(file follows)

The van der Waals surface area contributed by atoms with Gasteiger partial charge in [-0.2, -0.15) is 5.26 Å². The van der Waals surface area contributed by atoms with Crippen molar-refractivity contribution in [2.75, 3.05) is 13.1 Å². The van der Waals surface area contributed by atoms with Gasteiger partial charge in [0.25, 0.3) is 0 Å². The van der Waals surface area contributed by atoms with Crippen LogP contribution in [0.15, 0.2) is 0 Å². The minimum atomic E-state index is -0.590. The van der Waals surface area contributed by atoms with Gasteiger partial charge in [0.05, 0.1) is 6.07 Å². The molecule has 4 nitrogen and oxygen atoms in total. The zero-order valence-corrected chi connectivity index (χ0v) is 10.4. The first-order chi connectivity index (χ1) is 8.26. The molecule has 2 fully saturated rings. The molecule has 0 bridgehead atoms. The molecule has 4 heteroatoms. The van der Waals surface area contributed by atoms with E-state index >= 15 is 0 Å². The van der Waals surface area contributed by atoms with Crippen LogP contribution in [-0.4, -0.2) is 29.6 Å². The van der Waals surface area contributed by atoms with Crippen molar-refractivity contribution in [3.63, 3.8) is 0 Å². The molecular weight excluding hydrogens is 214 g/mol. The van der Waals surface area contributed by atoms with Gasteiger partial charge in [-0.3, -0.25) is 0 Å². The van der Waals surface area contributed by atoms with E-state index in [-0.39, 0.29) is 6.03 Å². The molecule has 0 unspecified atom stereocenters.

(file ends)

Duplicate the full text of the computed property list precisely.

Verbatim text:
The van der Waals surface area contributed by atoms with Gasteiger partial charge in [-0.2, -0.15) is 5.26 Å². The van der Waals surface area contributed by atoms with Crippen molar-refractivity contribution in [2.75, 3.05) is 13.1 Å². The van der Waals surface area contributed by atoms with Gasteiger partial charge in [0.25, 0.3) is 0 Å². The van der Waals surface area contributed by atoms with Crippen LogP contribution in [0.15, 0.2) is 0 Å². The minimum atomic E-state index is -0.590. The van der Waals surface area contributed by atoms with Gasteiger partial charge in [0.05, 0.1) is 6.07 Å². The molecule has 4 nitrogen and oxygen atoms in total. The zero-order valence-corrected chi connectivity index (χ0v) is 10.4. The first-order chi connectivity index (χ1) is 8.26. The molecule has 2 fully saturated rings. The molecule has 0 bridgehead atoms. The molecule has 4 heteroatoms. The van der Waals surface area contributed by atoms with E-state index >= 15 is 0 Å². The van der Waals surface area contributed by atoms with Crippen LogP contribution in [-0.4, -0.2) is 29.6 Å². The van der Waals surface area contributed by atoms with Crippen molar-refractivity contribution in [3.63, 3.8) is 0 Å². The molecular weight excluding hydrogens is 214 g/mol. The van der Waals surface area contributed by atoms with Gasteiger partial charge in [-0.3, -0.25) is 0 Å². The van der Waals surface area contributed by atoms with E-state index in [-0.39, 0.29) is 6.03 Å². The molecule has 0 unspecified atom stereocenters.